Last updated October 24th, 2019
OVHcloud Link Aggregation (OLA) technology is designed by our teams to increase your server’s availability, and boost the efficiency of your network connections. In just a few clicks, you can aggregate your network cards and make your network links redundant. This means that if one link goes down, traffic is automatically redirected to another available link. In this article, we will discuss how to bond your NICs to use them for OLA in CentOS 7.
Because we have a private-private configuration for our NICs in OLA, we will be unable to SSH into the server. Thus, we will need to leverage the IPMI tool to access the server. To do so, first log in to the OVHcloud Manager. Then select the server you wish to configure on the left-hand sidebar and click the IPMI tab.
Next, click the From a Java applet (KVM) button. A JNLP program will download. Open the program to enter the IPMI. Log in using valid credentials for the server.
By default, using an OVHcloud template, the NICs will be named eth0 and eth1. If you are not using an OVHcloud template, you can find the names of your interfaces using the following command:
This command will yield numerous "interfaces." If you are having trouble determining which ones are your physical NICs, the first interface will still have the server's public IP address attached to it by default.
Once we have determined the names of our two NICs, we will configure NIC bonding in the OS. The first step is to create a bond interface. To do so, create the following configuration file in a text editor of your choice:
This will open an empty text file. To configure the bond interface, insert the following into the text file:
DEVICE=bond0 TYPE=Bond NAME=bond0 BOOTPROTO=none ONBOOT=yes BONDING_MASTER=yes IPADDR=10.0.0.1 NETMASK=255.255.255.0 BONDING_OPTS="mode=802.3ad miimon=100"
You can use any private IP address and subnet you wish you to use.
Save and exit the file once you have confirmed that the information is correct. Next, we need to configure both physical interfaces. By default, on an OVHcloud server, only eth0 will have a configuration file. Open it using the following command:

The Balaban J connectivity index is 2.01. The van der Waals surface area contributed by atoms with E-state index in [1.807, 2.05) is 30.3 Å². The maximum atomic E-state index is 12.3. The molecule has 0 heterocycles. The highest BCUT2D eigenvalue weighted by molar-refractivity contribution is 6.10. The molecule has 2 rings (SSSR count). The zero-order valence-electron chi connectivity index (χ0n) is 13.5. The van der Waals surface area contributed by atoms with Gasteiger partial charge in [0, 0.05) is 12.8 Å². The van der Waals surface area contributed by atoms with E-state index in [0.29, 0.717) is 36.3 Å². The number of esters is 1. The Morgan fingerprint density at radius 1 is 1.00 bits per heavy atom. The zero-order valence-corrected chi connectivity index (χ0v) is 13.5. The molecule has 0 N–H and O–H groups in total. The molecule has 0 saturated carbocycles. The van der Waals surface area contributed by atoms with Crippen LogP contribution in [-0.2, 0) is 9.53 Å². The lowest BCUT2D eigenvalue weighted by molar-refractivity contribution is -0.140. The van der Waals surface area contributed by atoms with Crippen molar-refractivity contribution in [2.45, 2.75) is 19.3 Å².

By default, the file will appear as follows:
DEVICE=eth0 BOOTPROTO=static IPADDR=203.0.113.1 NETMASK=255.255.255.0 ONBOOT=yes GATEWAY=203.0.113.254 IPV6INIT=yes IPV6_AUTOCONF=no IPV6ADDR=2001:0db8:0000:0001::/64
The IP addresses will be different for each server.
We will change the file to appear as follows:
DEVICE=eth0 BOOTPROTO=static #IPADDR=203.0.113.1 #NETMASK=255.255.255.0 ONBOOT=yes #GATEWAY=203.0.113.254 #IPV6INIT=yes #IPV6_AUTOCONF=no #IPV6ADDR=2001:0db8:0000:0001::/64 TYPE=Ethernet HWADDR=00:53:00:00:00:00 MASTER=bond0 SLAVE=yes
The hardware address (MAC address) of the NIC can be found using the ip a command that we used earlier. It will be the number next to "link/ether" in the output.
The # in front of a line means that the server will ignore this line when reading the file. Thus, we will ignore these lines entirely when creating our interface file for eth1. We will create the eth1 configuration file using the following command:
This time, the file will be blank so add the following content to the file:
DEVICE=eth1 BOOTPROTO=static ONBOOT=yes TYPE=Ethernet HWADDR=00:53:00:00:00:01 MASTER=bond0 SLAVE=yes
Finally, we will restart the network daemon using the following command:
systemctl restart network
To test that our bond is working, ping another server on the same vRack. If it works, you are all set. If it does not, double-check your configurations or try rebooting the server.
OVHcloud gives our customers the freedom and flexibility to leverage their hardware in the way that best fits their needs. Now that you have read this article, you should be able to configure OVHcloud Link Aggregation (OLA) in CentOS 7 in order to use both of your NICs as bonded private interfaces.